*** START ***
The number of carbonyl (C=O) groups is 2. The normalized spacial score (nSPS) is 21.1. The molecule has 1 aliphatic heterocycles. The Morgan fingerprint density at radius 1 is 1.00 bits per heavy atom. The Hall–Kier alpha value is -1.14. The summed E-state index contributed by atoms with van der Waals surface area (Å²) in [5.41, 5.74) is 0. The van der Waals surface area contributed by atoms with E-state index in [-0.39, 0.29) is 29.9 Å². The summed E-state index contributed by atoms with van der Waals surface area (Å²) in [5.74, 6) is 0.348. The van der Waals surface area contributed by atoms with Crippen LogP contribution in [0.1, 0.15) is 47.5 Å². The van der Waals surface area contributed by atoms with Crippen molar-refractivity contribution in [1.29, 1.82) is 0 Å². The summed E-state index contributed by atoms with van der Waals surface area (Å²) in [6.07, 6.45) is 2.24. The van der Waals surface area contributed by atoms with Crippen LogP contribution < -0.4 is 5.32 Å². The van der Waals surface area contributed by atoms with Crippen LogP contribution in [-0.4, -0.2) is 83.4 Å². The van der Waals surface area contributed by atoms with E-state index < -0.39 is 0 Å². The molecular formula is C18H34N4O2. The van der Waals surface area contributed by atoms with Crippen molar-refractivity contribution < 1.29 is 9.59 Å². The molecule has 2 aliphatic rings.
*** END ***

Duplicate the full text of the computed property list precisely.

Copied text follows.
The number of carbonyl (C=O) groups is 2. The normalized spacial score (nSPS) is 21.1. The molecule has 1 aliphatic heterocycles. The Morgan fingerprint density at radius 1 is 1.00 bits per heavy atom. The Hall–Kier alpha value is -1.14. The summed E-state index contributed by atoms with van der Waals surface area (Å²) in [5.41, 5.74) is 0. The van der Waals surface area contributed by atoms with E-state index in [-0.39, 0.29) is 29.9 Å². The summed E-state index contributed by atoms with van der Waals surface area (Å²) in [5.74, 6) is 0.348. The van der Waals surface area contributed by atoms with Crippen LogP contribution in [0.1, 0.15) is 47.5 Å². The van der Waals surface area contributed by atoms with Crippen molar-refractivity contribution in [1.29, 1.82) is 0 Å². The summed E-state index contributed by atoms with van der Waals surface area (Å²) in [6.07, 6.45) is 2.24. The van der Waals surface area contributed by atoms with Crippen LogP contribution < -0.4 is 5.32 Å². The van der Waals surface area contributed by atoms with Crippen LogP contribution in [-0.4, -0.2) is 83.4 Å². The van der Waals surface area contributed by atoms with E-state index < -0.39 is 0 Å². The molecular formula is C18H34N4O2. The van der Waals surface area contributed by atoms with Crippen molar-refractivity contribution < 1.29 is 9.59 Å². The molecule has 2 aliphatic rings.